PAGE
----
Until now these offices could not be converted into dwellings, because of the statutory noise contours of the Westpoort harbour area. However, research has revealed that these contours can be tightened, as the businesses in this part of the port produce much less noise than is permitted. Modification of the noise contours in Port-City will make it possible realise up to 9,000 dwellings and accommodate up to 38,000 jobs through to 2040.
The coming years will see the initial steps towards the area’s gradual transformation, while ensuring its quality and rallying public support. In 2025 the City Council will decide whether the Coen- en Vlothaven dockland area is to be transformed as well. If that is the case, then in 2040 Port-City will be able to accommodate 20,000 dwellings and 44,000 jobs.
Zaanstad has 30 kilometres of waterfront and is
attracting residents and businesses with innovative
combinations of metropolitan living and
working. The banks of the Zaan and IJ waterfronts
are being jointly developed by Zaanstad
and Amsterdam, with the support of national
government. The ZaanIJ programme assumes
the realisation of 30,000 new dwellings (with
about a quarter of these in Zaanstad) and the
creation of 30,000 jobs over a 20-year period.
Zaanstad Municipal Council has selected four locations for accelerated development: the Hembrug Terrain, the environs of the Wilhelminasluis lock complex in the heart of Zaandam, the Hemmes peninsula close by Zaanse Schans and lastly Noordzaan, an area surrounding two factory complexes. For the first three locations the municipality is directly involved; for the latter it has produced a coherent vision to coordinate with existing initiatives and inspire new ones.
A significant proportion of the job creation in the ZaanIJ area is being sought in creative and innovative sectors, as well as in services, care, recreation and tourism. At the same time Zaanstad is maintaining its focus on manufacturing industry, which has made the region great and continues to be a strong presence.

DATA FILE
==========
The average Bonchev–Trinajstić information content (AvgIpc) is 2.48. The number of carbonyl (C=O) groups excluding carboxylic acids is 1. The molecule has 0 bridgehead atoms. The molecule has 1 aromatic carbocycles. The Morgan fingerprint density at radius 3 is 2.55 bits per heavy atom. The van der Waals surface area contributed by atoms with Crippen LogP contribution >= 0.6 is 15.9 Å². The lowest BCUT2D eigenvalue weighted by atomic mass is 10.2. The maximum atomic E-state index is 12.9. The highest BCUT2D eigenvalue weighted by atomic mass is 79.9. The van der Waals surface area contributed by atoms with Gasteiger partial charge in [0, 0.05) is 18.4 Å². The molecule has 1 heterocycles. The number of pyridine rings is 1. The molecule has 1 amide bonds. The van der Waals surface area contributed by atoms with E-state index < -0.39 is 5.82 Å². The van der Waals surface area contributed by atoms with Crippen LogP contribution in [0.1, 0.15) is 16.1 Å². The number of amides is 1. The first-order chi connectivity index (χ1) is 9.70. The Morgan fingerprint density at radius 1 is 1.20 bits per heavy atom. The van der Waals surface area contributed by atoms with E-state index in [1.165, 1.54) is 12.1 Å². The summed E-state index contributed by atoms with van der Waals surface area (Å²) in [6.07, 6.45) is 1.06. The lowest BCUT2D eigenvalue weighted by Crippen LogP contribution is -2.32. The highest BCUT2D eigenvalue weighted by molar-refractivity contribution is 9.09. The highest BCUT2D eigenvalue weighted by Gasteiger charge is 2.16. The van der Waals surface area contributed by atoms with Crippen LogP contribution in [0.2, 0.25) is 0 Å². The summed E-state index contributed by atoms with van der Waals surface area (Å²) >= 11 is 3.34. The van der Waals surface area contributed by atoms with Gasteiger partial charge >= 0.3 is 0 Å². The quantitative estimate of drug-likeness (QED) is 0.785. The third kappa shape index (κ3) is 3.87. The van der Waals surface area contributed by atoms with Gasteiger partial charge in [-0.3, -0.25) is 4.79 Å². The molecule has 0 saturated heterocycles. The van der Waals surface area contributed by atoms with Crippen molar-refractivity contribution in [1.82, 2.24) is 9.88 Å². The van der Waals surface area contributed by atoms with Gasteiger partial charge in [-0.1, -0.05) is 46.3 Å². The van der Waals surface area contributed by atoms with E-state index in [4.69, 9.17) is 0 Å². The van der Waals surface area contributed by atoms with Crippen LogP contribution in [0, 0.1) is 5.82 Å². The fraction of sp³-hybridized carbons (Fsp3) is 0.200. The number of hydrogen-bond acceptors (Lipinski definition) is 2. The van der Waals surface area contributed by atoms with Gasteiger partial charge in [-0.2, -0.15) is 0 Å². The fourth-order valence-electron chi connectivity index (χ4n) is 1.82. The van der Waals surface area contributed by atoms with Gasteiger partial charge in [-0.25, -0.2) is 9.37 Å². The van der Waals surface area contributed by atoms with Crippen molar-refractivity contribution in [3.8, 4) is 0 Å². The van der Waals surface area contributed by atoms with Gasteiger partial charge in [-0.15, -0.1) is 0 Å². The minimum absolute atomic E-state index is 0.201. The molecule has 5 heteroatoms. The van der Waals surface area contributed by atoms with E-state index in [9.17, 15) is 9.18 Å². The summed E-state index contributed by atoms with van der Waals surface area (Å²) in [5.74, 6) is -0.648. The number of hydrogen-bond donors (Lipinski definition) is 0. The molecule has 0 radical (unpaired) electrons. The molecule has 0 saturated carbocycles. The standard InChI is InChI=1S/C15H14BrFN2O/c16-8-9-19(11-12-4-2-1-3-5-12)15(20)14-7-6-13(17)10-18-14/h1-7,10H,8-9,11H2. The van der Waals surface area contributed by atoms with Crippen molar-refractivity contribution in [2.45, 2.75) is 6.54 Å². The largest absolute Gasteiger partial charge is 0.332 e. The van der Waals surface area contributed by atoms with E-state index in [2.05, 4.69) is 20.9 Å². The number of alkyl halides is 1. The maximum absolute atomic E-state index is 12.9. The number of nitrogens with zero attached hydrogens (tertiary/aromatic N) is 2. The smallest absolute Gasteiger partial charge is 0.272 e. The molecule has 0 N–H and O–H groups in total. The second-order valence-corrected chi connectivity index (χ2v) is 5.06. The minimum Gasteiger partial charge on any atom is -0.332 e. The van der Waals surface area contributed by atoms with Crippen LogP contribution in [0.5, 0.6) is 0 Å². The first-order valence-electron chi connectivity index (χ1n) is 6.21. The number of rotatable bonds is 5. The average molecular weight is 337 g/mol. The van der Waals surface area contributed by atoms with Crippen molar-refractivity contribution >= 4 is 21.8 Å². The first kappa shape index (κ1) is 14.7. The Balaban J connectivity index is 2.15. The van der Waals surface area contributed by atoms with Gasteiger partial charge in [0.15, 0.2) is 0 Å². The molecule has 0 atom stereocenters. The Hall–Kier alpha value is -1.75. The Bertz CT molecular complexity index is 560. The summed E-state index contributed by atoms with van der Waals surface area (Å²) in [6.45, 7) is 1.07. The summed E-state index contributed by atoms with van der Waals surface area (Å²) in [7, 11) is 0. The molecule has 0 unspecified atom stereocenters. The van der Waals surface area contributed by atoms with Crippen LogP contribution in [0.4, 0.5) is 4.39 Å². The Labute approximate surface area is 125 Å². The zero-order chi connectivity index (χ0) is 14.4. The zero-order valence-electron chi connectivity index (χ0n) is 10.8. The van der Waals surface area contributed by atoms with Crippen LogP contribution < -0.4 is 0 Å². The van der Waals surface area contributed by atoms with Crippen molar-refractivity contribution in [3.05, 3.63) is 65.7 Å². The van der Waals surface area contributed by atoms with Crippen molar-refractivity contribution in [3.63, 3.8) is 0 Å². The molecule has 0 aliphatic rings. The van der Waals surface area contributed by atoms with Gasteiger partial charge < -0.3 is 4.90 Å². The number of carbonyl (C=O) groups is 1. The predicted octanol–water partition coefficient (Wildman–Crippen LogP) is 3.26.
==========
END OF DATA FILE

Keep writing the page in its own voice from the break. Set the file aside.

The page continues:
The Monitor ZaanIJ survey was initially conducted in 2012 to gain insight into the development of the Zaan and IJ waterfronts. It revealed that the population, housing stock and employment there have increased considerably over the last decade. In addition, the type of business enterprise is changing: in the vicinity of existing urban areas there is an evident shift towards a smaller-scale business milieu with a large proportion of urban and creative services. The survey will be repeated in 2017.
A mix of functions is not yet possible at many
places in the ZaanIJ area, because the environmental
zoning means that people are not
allowed to live there. With the ‘Zaans Proeflokaal’
project – the ‘Zaandam Tasting Bar’ –
Zaanstad entered into an open dialogue with
industrial enterprises in order to address this
problem. This revealed once again that the
environmental zoning is overly generous and
is sometimes only partially utilised.
Because of the positive and broadly supported outcomes of the ‘Zaans Proeflokaal’ project, Zaanstad now wants to apply this modus operandi throughout the region. Crucial in this regard is the search for a common goal and improvements that benefit all the parties concerned. It is not about a struggle between the authorities and industry; it is about working together towards making Zaanstad and environs a place where it is more pleasant to work and live.
Full text of the publication (in Dutch): PlanAmsterdam 6-2013